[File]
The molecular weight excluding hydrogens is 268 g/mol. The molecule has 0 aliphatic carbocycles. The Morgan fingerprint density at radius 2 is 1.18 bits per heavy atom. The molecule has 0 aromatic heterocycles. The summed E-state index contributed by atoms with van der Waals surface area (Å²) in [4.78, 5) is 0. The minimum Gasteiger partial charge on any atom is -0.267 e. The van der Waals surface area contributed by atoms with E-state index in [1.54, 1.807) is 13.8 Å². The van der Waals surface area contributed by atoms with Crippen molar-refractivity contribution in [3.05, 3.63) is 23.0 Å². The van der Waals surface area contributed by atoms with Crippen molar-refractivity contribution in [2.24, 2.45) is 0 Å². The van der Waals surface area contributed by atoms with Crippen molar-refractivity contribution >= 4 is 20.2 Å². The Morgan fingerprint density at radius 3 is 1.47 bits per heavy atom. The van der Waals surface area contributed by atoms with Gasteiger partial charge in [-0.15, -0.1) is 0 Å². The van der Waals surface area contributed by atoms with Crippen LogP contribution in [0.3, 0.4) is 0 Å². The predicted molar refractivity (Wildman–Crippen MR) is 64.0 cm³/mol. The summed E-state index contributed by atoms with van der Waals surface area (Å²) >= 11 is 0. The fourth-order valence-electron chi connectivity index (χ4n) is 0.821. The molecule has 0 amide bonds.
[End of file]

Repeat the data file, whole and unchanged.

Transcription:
The molecular weight excluding hydrogens is 268 g/mol. The molecule has 0 aliphatic carbocycles. The Morgan fingerprint density at radius 2 is 1.18 bits per heavy atom. The molecule has 0 aromatic heterocycles. The summed E-state index contributed by atoms with van der Waals surface area (Å²) in [4.78, 5) is 0. The minimum Gasteiger partial charge on any atom is -0.267 e. The van der Waals surface area contributed by atoms with E-state index in [1.54, 1.807) is 13.8 Å². The van der Waals surface area contributed by atoms with Crippen molar-refractivity contribution in [3.05, 3.63) is 23.0 Å². The van der Waals surface area contributed by atoms with Crippen molar-refractivity contribution in [2.24, 2.45) is 0 Å². The van der Waals surface area contributed by atoms with Crippen molar-refractivity contribution >= 4 is 20.2 Å². The Morgan fingerprint density at radius 3 is 1.47 bits per heavy atom. The van der Waals surface area contributed by atoms with Gasteiger partial charge in [-0.15, -0.1) is 0 Å². The van der Waals surface area contributed by atoms with Crippen LogP contribution in [0.3, 0.4) is 0 Å². The predicted molar refractivity (Wildman–Crippen MR) is 64.0 cm³/mol. The summed E-state index contributed by atoms with van der Waals surface area (Å²) >= 11 is 0. The fourth-order valence-electron chi connectivity index (χ4n) is 0.821. The molecule has 0 amide bonds.